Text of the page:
Here's the list of absolute contraindications to Breast Feeding
Commonly Mistaken as contraindication are the following:
Women who have cesarean deliveries:
- Infants with galactosemia.
- Mothers who use illegal drugs.
- Mothers infected with HIV, human T-cell lymphotropic virus type I or type II, or who have an active herpes lesion on the breast.
- Mothers taking any of the following medications: radioactive isotopes, cancer chemotherapy agents, such as antimetabolites, and thyrotoxic agents.
- Breastfeeding mothers should avoid alcohol. An occasional drink is acceptable, but breastfeeding should be avoided for 2 hours after the drink. Mothers with untreated varicella should not feed from the breast, but in most cases pumped milk can be fed to the infant.
Initiate breastfeeding immediately, using a semirecumbent position on the side or sitting up.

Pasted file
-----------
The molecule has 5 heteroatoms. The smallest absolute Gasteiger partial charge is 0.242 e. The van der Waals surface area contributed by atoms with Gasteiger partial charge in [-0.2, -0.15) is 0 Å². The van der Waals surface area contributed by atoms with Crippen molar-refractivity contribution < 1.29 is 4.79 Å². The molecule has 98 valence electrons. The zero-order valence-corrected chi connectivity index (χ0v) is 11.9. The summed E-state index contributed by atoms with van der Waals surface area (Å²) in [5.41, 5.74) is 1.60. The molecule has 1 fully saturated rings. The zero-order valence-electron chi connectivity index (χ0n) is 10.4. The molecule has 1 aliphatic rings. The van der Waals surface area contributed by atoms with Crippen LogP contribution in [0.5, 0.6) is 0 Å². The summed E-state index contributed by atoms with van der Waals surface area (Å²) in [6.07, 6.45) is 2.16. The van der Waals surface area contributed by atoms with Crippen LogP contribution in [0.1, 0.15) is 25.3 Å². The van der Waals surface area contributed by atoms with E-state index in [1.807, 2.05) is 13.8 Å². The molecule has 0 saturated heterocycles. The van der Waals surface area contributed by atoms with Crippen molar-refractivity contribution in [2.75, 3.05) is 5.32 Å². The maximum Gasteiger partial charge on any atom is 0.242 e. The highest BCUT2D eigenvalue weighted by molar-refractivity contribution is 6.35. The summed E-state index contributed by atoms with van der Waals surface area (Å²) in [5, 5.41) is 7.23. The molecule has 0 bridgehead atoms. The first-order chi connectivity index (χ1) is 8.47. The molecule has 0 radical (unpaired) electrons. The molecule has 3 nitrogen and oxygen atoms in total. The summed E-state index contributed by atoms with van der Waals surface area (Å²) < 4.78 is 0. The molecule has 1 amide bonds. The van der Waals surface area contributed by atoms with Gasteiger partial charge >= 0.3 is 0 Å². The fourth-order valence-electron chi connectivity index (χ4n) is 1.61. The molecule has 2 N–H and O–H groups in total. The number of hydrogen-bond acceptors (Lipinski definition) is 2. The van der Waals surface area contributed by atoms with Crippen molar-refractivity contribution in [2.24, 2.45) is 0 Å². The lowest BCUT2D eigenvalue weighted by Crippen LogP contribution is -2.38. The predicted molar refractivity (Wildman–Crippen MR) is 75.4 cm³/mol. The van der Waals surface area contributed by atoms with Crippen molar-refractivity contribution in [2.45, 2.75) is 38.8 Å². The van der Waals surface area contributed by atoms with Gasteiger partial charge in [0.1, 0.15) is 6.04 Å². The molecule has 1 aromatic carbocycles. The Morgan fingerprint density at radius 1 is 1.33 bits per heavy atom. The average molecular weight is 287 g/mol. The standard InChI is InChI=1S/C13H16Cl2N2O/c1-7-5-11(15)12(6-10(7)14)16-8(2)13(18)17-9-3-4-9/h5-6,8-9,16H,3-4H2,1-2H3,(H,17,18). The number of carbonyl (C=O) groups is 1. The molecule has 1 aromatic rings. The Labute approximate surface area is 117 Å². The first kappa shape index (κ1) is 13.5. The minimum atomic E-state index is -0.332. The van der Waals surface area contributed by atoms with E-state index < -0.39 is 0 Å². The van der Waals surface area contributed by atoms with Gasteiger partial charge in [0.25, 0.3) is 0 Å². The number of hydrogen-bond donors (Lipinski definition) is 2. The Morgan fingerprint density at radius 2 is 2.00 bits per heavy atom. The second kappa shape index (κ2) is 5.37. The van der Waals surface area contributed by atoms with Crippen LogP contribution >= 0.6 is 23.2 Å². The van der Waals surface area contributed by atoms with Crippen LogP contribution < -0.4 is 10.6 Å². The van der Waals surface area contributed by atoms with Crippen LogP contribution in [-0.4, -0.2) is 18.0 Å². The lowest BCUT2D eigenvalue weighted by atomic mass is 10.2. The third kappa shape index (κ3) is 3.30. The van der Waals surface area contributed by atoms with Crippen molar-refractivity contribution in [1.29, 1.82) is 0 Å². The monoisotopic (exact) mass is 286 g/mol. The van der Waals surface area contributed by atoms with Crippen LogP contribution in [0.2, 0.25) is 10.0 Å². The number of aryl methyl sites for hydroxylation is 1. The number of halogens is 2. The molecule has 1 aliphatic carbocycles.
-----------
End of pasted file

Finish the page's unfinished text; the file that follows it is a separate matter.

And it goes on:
Women received vaccinations or live with vaccinated children:
Neither inactivated nor live vaccines administered to a lactating woman or other family members affect the safety of breastfeeding for the mother or infant.
Women who take medications:
Most medications can be taken while breastfeeding. Consult product prescribing information and
the LactMed Database about specific drugs: www.toxnet.nlm.nih.gov/cgi-bin/sis/htmlgen?LACT
Women who had breast surgery:
breastfeed frequently to maintain milk supply. If the surgical wound is painful, the other breast can be used but monitor infant growth because milk supply could be insufficient.
Women who have hepatitis A:
Initiate breastfeeding after infant receives immune serum globulin, and then vaccinate at 1 year of age.
Women who have hepatitis B:
Initiate breastfeeding after infant receives hepatitis B immune globulin and first dose of the 3-dose
hepatitis B vaccine series.
Women who have hepatitis C:
Hepatitis C is not a contraindication for breastfeeding, but reconsider if nipples are cracked or bleeding.
Women who have pierced nipples:
Remove nipple accessories before feeding to avoid the risk of infant choking.